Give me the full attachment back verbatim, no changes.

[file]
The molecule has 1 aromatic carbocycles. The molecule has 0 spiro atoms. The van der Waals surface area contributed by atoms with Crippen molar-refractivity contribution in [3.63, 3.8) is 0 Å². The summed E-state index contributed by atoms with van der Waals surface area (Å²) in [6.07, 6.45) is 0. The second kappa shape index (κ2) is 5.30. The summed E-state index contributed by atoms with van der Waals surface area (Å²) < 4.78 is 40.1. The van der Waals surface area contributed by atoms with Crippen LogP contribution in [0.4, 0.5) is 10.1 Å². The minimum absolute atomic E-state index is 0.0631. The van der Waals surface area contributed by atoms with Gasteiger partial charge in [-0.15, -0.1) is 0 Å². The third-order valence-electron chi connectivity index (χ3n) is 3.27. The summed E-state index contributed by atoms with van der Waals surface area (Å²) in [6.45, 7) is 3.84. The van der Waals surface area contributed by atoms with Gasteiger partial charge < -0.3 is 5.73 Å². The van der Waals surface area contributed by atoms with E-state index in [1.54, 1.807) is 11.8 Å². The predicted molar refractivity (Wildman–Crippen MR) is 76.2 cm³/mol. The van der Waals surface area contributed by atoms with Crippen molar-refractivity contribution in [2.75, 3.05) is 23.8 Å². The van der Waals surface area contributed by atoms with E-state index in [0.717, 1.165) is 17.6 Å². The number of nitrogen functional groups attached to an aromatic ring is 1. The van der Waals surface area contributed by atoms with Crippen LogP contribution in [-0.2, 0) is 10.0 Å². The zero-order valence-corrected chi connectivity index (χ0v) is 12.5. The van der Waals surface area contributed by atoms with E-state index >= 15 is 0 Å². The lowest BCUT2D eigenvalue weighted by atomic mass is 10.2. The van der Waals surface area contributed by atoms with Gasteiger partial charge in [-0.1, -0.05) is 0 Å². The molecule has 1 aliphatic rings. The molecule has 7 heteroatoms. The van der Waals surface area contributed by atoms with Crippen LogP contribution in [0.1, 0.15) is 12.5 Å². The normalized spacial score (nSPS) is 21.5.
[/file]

The molecule has 1 aromatic carbocycles. The molecule has 0 spiro atoms. The van der Waals surface area contributed by atoms with Crippen molar-refractivity contribution in [3.63, 3.8) is 0 Å². The summed E-state index contributed by atoms with van der Waals surface area (Å²) in [6.07, 6.45) is 0. The second kappa shape index (κ2) is 5.30. The summed E-state index contributed by atoms with van der Waals surface area (Å²) < 4.78 is 40.1. The van der Waals surface area contributed by atoms with Crippen LogP contribution in [0.4, 0.5) is 10.1 Å². The minimum absolute atomic E-state index is 0.0631. The van der Waals surface area contributed by atoms with Gasteiger partial charge in [-0.15, -0.1) is 0 Å². The third-order valence-electron chi connectivity index (χ3n) is 3.27. The summed E-state index contributed by atoms with van der Waals surface area (Å²) in [6.45, 7) is 3.84. The van der Waals surface area contributed by atoms with Gasteiger partial charge < -0.3 is 5.73 Å². The van der Waals surface area contributed by atoms with E-state index in [1.54, 1.807) is 11.8 Å². The predicted molar refractivity (Wildman–Crippen MR) is 76.2 cm³/mol. The van der Waals surface area contributed by atoms with Crippen molar-refractivity contribution in [2.75, 3.05) is 23.8 Å². The van der Waals surface area contributed by atoms with E-state index in [0.717, 1.165) is 17.6 Å². The number of nitrogen functional groups attached to an aromatic ring is 1. The van der Waals surface area contributed by atoms with Crippen LogP contribution in [-0.2, 0) is 10.0 Å². The zero-order valence-corrected chi connectivity index (χ0v) is 12.5. The van der Waals surface area contributed by atoms with E-state index >= 15 is 0 Å². The lowest BCUT2D eigenvalue weighted by atomic mass is 10.2. The van der Waals surface area contributed by atoms with Gasteiger partial charge in [-0.1, -0.05) is 0 Å². The molecule has 1 aliphatic rings. The molecule has 7 heteroatoms. The van der Waals surface area contributed by atoms with Crippen LogP contribution in [0.1, 0.15) is 12.5 Å². The normalized spacial score (nSPS) is 21.5.